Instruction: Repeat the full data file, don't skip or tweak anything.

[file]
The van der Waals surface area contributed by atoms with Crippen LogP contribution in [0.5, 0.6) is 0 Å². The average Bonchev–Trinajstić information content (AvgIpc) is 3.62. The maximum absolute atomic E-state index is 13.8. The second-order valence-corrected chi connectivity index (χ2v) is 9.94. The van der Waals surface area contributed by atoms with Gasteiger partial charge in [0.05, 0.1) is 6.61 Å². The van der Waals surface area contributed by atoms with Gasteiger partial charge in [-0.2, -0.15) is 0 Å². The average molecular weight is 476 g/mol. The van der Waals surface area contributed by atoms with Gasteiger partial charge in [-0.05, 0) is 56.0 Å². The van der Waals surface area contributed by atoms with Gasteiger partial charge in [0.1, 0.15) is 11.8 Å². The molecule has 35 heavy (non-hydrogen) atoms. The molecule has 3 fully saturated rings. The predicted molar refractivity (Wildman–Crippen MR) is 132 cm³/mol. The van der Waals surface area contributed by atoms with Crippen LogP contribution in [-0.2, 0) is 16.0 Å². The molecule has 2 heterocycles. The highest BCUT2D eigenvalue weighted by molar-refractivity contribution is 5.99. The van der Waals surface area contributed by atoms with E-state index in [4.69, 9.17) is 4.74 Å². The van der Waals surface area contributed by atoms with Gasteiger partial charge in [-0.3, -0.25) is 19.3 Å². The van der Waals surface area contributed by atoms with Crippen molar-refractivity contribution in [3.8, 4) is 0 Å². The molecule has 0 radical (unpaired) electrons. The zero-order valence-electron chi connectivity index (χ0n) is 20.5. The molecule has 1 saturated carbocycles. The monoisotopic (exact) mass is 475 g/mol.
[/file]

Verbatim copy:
The van der Waals surface area contributed by atoms with Crippen LogP contribution in [0.5, 0.6) is 0 Å². The average Bonchev–Trinajstić information content (AvgIpc) is 3.62. The maximum absolute atomic E-state index is 13.8. The second-order valence-corrected chi connectivity index (χ2v) is 9.94. The van der Waals surface area contributed by atoms with Gasteiger partial charge in [0.05, 0.1) is 6.61 Å². The van der Waals surface area contributed by atoms with Gasteiger partial charge in [-0.2, -0.15) is 0 Å². The average molecular weight is 476 g/mol. The van der Waals surface area contributed by atoms with Gasteiger partial charge in [-0.05, 0) is 56.0 Å². The van der Waals surface area contributed by atoms with Gasteiger partial charge in [0.1, 0.15) is 11.8 Å². The molecule has 35 heavy (non-hydrogen) atoms. The molecule has 3 fully saturated rings. The predicted molar refractivity (Wildman–Crippen MR) is 132 cm³/mol. The van der Waals surface area contributed by atoms with Crippen LogP contribution in [-0.2, 0) is 16.0 Å². The molecule has 2 heterocycles. The highest BCUT2D eigenvalue weighted by molar-refractivity contribution is 5.99. The van der Waals surface area contributed by atoms with E-state index in [4.69, 9.17) is 4.74 Å². The van der Waals surface area contributed by atoms with Gasteiger partial charge in [-0.3, -0.25) is 19.3 Å². The van der Waals surface area contributed by atoms with Crippen molar-refractivity contribution in [3.8, 4) is 0 Å². The molecule has 0 radical (unpaired) electrons. The zero-order valence-electron chi connectivity index (χ0n) is 20.5. The molecule has 1 saturated carbocycles. The monoisotopic (exact) mass is 475 g/mol.